Recently, Terry Gaspard wrote in the Huffington Post about whether a marriage can thrive if there is unresolved conflict between the two partners. She notes that conflict can exist in a marriage, but that it must be managed properly and that compromise is a key factor.
Gaspard refers to Dr. John Gottman, who has studied this issue extensively. Gottman’s research shows that a full 69% of problems that exist in a marriage go unresolved, but that they can be successfully managed by the couple. In fact, differences between partners can actually be an advantage in the relationship.
He gives the example of a couple where the man is messy and thinks his wife puts too much emphasis on neatness. During counseling, the two agree that she can live with some clutter as long as he does his laundry. He asks for acknowledgement of the things he does well, such as cooking and being supportive to his wife.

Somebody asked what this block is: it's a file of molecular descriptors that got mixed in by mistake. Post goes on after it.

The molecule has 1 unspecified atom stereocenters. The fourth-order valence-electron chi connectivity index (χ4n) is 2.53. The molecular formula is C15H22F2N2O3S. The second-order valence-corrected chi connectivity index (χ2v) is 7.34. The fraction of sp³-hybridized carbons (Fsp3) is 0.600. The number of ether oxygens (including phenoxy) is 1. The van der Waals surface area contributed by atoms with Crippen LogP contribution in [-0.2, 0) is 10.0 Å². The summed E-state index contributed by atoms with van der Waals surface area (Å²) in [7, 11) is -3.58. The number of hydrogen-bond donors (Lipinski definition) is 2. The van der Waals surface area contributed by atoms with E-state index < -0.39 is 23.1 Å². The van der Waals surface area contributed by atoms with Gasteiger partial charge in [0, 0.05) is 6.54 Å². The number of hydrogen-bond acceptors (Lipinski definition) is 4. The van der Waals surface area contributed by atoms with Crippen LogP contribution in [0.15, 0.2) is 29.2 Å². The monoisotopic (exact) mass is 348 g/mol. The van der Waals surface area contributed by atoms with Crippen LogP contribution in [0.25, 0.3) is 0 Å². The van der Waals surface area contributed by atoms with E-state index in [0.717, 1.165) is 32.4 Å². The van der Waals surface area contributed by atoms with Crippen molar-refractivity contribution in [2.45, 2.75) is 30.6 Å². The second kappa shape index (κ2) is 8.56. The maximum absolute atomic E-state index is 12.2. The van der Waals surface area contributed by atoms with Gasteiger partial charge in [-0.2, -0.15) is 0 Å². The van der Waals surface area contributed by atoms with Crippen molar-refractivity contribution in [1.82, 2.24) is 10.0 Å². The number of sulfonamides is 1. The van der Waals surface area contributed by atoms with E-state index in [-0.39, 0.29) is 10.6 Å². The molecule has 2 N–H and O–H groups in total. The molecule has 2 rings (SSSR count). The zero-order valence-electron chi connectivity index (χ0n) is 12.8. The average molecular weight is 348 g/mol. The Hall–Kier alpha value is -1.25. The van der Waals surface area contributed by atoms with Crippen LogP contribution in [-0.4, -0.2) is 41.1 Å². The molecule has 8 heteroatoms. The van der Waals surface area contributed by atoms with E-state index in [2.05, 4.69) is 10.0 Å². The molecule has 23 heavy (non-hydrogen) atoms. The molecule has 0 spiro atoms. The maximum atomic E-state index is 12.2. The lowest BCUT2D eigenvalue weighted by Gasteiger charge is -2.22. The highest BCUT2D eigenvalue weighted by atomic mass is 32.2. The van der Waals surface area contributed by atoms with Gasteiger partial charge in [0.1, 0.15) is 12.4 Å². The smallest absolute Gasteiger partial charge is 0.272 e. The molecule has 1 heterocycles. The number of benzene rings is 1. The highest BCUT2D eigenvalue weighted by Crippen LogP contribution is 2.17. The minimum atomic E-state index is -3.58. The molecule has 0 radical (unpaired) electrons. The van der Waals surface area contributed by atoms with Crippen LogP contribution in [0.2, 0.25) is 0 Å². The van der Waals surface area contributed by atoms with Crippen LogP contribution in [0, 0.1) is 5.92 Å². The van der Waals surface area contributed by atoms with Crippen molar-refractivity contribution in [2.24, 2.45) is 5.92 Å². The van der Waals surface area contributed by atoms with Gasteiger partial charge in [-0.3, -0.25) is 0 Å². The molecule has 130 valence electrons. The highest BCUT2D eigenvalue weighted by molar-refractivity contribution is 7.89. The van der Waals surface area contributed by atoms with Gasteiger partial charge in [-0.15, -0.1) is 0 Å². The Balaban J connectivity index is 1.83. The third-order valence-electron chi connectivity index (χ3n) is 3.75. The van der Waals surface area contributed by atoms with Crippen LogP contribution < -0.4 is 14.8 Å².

Compromise! Perhaps it is the key to any successful relationship. As long as the things couples disagree with aren’t deal-breakers, a couple can learn to live with the idiosyncrasies of their partners. Negotiation and diplomacy are important to being able to find a compromise.
Sometimes, a “good” argument can actually be helpful to bring an issue to the surface and get it out in the open as well. Gottman refers to Michele Weiner Davis, who says that people may avoid a conflict because they have learned from their past that arguing led to the end of previous relationships. Certainly, cyclical arguments that never get resolved can only damage a relationship.
However, a healthy argument can be more like a discussion where two people disagree on an issue. Burying an issue means that your partner doesn’t have an opportunity to learn, and perhaps, make different choices concerning their actions.
Gaspard also references Dr. Gottman’s seven steps that couples can take for handling conflict effectively. Among these include, creating a calm setting for the discussion, the use of “I” statements, and knowing when to take breaks.
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